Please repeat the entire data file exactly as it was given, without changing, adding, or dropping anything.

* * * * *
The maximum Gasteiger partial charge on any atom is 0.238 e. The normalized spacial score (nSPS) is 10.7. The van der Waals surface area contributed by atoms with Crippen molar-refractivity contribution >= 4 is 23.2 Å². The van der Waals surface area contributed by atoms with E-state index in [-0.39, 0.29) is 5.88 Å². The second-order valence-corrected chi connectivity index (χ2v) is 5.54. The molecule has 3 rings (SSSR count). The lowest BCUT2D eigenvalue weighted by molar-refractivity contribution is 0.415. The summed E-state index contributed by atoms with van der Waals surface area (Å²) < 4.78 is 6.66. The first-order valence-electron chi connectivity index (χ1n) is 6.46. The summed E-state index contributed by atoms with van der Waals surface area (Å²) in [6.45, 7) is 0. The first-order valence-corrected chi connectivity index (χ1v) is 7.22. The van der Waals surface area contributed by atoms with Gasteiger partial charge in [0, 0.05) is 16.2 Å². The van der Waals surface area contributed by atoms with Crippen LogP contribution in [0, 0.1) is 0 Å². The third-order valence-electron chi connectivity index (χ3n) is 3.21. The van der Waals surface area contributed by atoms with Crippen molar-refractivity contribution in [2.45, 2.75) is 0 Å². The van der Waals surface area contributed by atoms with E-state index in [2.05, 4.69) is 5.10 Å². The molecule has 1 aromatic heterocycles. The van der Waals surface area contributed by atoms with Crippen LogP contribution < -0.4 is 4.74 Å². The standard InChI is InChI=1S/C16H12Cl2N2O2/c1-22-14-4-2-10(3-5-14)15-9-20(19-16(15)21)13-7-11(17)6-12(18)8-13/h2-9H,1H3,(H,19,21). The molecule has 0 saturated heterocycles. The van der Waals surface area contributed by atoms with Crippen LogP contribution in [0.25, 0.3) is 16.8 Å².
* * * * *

The maximum Gasteiger partial charge on any atom is 0.238 e. The normalized spacial score (nSPS) is 10.7. The van der Waals surface area contributed by atoms with Crippen molar-refractivity contribution >= 4 is 23.2 Å². The van der Waals surface area contributed by atoms with E-state index in [-0.39, 0.29) is 5.88 Å². The second-order valence-corrected chi connectivity index (χ2v) is 5.54. The molecule has 3 rings (SSSR count). The lowest BCUT2D eigenvalue weighted by molar-refractivity contribution is 0.415. The summed E-state index contributed by atoms with van der Waals surface area (Å²) < 4.78 is 6.66. The first-order valence-electron chi connectivity index (χ1n) is 6.46. The summed E-state index contributed by atoms with van der Waals surface area (Å²) in [6.45, 7) is 0. The first-order valence-corrected chi connectivity index (χ1v) is 7.22. The van der Waals surface area contributed by atoms with Gasteiger partial charge in [0, 0.05) is 16.2 Å². The van der Waals surface area contributed by atoms with Crippen LogP contribution in [0, 0.1) is 0 Å². The third-order valence-electron chi connectivity index (χ3n) is 3.21. The van der Waals surface area contributed by atoms with Crippen molar-refractivity contribution in [2.45, 2.75) is 0 Å². The van der Waals surface area contributed by atoms with E-state index in [2.05, 4.69) is 5.10 Å². The molecule has 1 aromatic heterocycles. The van der Waals surface area contributed by atoms with Crippen LogP contribution < -0.4 is 4.74 Å². The standard InChI is InChI=1S/C16H12Cl2N2O2/c1-22-14-4-2-10(3-5-14)15-9-20(19-16(15)21)13-7-11(17)6-12(18)8-13/h2-9H,1H3,(H,19,21). The molecule has 0 saturated heterocycles. The van der Waals surface area contributed by atoms with Crippen LogP contribution in [0.25, 0.3) is 16.8 Å².